The Significance of Salt In The Bible

With this understanding of the significance of salt to the Israelites, we can also understand the ‘salt of the earth’ meaning.

  • As a flavoring

It spices up food and makes it sweeter. We in turn should be like that, bringing flavor to people’s lives, blessing and enhancing the lives of others, and making God’s kingdom better for them. We may show the world what it means to truly live by being different.

Paul says in Colossians 4:6,

Let your speech always be gracious, seasoned with salt, so that you may know how you ought to answer each person”.

  • Preservation

In ancient times, salt was so valuable because there were no refrigerators or fridges back then, so it was the only option for preserving food. We also have been put in this world to keep it from rotting with immorality and unrighteousness, to preserve the way of holiness and brightness in an evil world.

  • Sacrifice

We are supposed to be a sweet-smelling savor to the Lord by self-sacrifice and obedience to God. Paul talks about it in Romans 12: 1-2,

“I appeal to you, therefore, brothers, by the mercies of God, to present your bodies as a living sacrifice, holy and acceptable to God, which is your spiritual worship.

 2 Do not be conformed to this world, but be transformed by the renewal of your mind, that by testing you may discern what is the will of God, what is good and acceptable and perfect.”

  • Judgment

The scriptures refer to salt being used more than once to destroy or bring judgment on people. One was Lot’s wife who was turned into a pillar of salt for her disobedience. Another is in Judges 9:45 when Gideon’s son Abimelech tried to make himself king of Israel and the men of Shechem rebelled against him, he reacted by razing the city and sowing it with salt.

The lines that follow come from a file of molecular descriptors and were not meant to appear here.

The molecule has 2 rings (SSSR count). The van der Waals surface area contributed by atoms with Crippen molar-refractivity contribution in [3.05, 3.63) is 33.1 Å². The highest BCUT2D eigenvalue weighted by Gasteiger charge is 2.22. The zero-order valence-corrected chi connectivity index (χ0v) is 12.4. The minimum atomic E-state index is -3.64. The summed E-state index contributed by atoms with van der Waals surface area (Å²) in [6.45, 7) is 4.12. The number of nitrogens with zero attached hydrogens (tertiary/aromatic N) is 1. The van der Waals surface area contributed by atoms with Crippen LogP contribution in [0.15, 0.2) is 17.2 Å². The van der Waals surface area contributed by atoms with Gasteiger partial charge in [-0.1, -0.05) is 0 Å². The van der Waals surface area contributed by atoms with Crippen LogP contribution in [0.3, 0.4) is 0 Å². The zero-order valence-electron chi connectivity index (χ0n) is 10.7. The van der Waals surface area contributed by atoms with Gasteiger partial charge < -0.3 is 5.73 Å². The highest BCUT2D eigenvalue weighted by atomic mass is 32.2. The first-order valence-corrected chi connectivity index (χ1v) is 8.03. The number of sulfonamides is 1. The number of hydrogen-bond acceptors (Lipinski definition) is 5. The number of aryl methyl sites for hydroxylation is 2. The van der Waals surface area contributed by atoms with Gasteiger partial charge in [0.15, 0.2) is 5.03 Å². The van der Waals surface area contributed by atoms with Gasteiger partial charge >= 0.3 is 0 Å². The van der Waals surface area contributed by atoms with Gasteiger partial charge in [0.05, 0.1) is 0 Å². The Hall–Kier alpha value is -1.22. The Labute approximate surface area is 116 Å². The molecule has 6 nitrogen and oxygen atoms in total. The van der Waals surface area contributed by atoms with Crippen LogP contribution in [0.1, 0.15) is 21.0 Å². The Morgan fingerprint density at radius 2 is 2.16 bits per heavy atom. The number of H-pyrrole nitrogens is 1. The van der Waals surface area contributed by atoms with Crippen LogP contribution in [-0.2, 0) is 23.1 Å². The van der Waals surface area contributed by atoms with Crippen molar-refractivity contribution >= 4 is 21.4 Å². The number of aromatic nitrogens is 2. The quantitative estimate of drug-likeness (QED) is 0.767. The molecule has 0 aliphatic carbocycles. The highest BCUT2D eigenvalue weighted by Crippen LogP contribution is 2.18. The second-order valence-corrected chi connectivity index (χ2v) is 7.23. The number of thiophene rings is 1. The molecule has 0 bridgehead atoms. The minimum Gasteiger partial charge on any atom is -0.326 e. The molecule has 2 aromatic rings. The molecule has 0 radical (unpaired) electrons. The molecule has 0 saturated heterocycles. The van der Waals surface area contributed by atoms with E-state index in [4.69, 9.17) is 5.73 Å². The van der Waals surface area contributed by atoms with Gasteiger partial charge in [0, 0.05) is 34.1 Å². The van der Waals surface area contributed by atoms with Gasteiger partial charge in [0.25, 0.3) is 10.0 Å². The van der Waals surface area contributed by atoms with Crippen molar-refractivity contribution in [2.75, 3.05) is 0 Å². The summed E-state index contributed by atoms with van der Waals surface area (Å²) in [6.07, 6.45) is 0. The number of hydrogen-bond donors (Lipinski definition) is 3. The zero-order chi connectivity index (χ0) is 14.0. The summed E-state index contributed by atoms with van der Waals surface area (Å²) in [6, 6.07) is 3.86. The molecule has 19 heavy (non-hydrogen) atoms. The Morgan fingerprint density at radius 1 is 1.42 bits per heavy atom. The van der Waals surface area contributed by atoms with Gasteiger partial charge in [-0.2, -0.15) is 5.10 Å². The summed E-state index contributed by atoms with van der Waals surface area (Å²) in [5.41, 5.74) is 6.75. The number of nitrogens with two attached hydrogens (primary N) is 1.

In a way, we too have been put on earth by God to destroy wickedness, send judgment on evil, and dig up the roots of injustice. To stand against wrongdoings and for the truth.

What Can Today’s Christians Learn From This?

Though many of the properties of salt are no longer in use today, except flavoring, today’s Christians are called to the same purpose. The salt of the earth meaning still applies to us today.

We are charged to bring flavor to people’s lives, preserve holiness in a corrupt world, root out evil, and show the world God’s kingdom through the way we live our lives. 

If we lose our taste and become bad, what then would remain of the world we were put to change? We must be careful not to conform to the standards of the world, but establish God’s standards on it instead.

Final Thoughts

The salt of the earth meaning is a call to be different, to stand out, to be all God has made us Christians to be. We have a responsibility in this world to fulfill by not conforming.

The best part is God doesn’t expect us to fulfill them alone, but with the help of the Holy Spirit, supplying us with strength and wisdom at every turn. Let us, therefore, run with great endurance the race that is set before us so that at the end of the age, we can hear Him say, “well done, good and faithful servant”.